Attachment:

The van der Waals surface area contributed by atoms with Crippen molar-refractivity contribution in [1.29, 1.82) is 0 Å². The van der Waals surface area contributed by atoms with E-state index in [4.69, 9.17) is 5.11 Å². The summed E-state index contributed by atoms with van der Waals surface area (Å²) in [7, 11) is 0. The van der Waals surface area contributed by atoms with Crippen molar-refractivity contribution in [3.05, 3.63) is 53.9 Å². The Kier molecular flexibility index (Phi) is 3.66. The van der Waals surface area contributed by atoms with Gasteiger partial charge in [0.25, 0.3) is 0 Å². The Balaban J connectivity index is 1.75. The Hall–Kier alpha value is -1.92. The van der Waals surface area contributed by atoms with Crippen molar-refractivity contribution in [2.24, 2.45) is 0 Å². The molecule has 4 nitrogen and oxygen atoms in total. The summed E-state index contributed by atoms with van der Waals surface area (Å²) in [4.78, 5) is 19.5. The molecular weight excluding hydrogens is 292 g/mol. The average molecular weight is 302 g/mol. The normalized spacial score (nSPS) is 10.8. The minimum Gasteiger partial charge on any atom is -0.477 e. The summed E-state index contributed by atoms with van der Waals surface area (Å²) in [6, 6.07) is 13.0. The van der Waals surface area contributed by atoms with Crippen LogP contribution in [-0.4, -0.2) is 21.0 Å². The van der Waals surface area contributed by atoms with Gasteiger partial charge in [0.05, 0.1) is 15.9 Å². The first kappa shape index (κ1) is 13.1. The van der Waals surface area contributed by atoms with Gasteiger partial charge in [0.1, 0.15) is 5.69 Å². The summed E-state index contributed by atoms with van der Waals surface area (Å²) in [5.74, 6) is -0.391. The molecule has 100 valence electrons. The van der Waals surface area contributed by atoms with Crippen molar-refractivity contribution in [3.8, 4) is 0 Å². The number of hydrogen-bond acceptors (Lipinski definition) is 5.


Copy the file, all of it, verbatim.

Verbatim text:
The van der Waals surface area contributed by atoms with Crippen molar-refractivity contribution in [1.29, 1.82) is 0 Å². The van der Waals surface area contributed by atoms with E-state index in [4.69, 9.17) is 5.11 Å². The summed E-state index contributed by atoms with van der Waals surface area (Å²) in [7, 11) is 0. The van der Waals surface area contributed by atoms with Crippen molar-refractivity contribution in [3.05, 3.63) is 53.9 Å². The Kier molecular flexibility index (Phi) is 3.66. The van der Waals surface area contributed by atoms with Gasteiger partial charge in [0.25, 0.3) is 0 Å². The Balaban J connectivity index is 1.75. The Hall–Kier alpha value is -1.92. The van der Waals surface area contributed by atoms with Crippen molar-refractivity contribution in [2.24, 2.45) is 0 Å². The molecule has 4 nitrogen and oxygen atoms in total. The summed E-state index contributed by atoms with van der Waals surface area (Å²) in [4.78, 5) is 19.5. The molecular weight excluding hydrogens is 292 g/mol. The average molecular weight is 302 g/mol. The normalized spacial score (nSPS) is 10.8. The minimum Gasteiger partial charge on any atom is -0.477 e. The summed E-state index contributed by atoms with van der Waals surface area (Å²) in [6, 6.07) is 13.0. The van der Waals surface area contributed by atoms with Crippen LogP contribution in [-0.4, -0.2) is 21.0 Å². The van der Waals surface area contributed by atoms with Gasteiger partial charge in [0.05, 0.1) is 15.9 Å². The first kappa shape index (κ1) is 13.1. The van der Waals surface area contributed by atoms with Gasteiger partial charge in [0.1, 0.15) is 5.69 Å². The summed E-state index contributed by atoms with van der Waals surface area (Å²) in [5.74, 6) is -0.391. The molecule has 100 valence electrons. The van der Waals surface area contributed by atoms with Crippen molar-refractivity contribution in [3.8, 4) is 0 Å². The number of hydrogen-bond acceptors (Lipinski definition) is 5.